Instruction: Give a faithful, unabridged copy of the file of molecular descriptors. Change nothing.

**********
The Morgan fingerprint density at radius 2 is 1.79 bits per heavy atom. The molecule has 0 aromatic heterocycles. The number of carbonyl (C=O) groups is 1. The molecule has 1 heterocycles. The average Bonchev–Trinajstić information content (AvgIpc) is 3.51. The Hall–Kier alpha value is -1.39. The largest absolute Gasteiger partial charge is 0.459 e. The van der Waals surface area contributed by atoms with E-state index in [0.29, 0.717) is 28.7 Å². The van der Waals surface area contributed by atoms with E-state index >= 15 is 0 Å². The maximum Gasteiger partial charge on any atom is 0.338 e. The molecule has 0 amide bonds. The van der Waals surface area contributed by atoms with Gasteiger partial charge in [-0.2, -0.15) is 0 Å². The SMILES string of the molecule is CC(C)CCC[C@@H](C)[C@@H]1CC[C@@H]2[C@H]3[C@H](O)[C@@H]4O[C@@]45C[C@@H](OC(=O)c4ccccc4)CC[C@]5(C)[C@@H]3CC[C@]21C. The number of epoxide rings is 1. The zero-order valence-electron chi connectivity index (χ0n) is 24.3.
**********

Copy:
The Morgan fingerprint density at radius 2 is 1.79 bits per heavy atom. The molecule has 0 aromatic heterocycles. The number of carbonyl (C=O) groups is 1. The molecule has 1 heterocycles. The average Bonchev–Trinajstić information content (AvgIpc) is 3.51. The Hall–Kier alpha value is -1.39. The largest absolute Gasteiger partial charge is 0.459 e. The van der Waals surface area contributed by atoms with E-state index in [0.29, 0.717) is 28.7 Å². The van der Waals surface area contributed by atoms with E-state index >= 15 is 0 Å². The maximum Gasteiger partial charge on any atom is 0.338 e. The molecule has 0 amide bonds. The van der Waals surface area contributed by atoms with Gasteiger partial charge in [-0.2, -0.15) is 0 Å². The SMILES string of the molecule is CC(C)CCC[C@@H](C)[C@@H]1CC[C@@H]2[C@H]3[C@H](O)[C@@H]4O[C@@]45C[C@@H](OC(=O)c4ccccc4)CC[C@]5(C)[C@@H]3CC[C@]21C. The number of epoxide rings is 1. The zero-order valence-electron chi connectivity index (χ0n) is 24.3.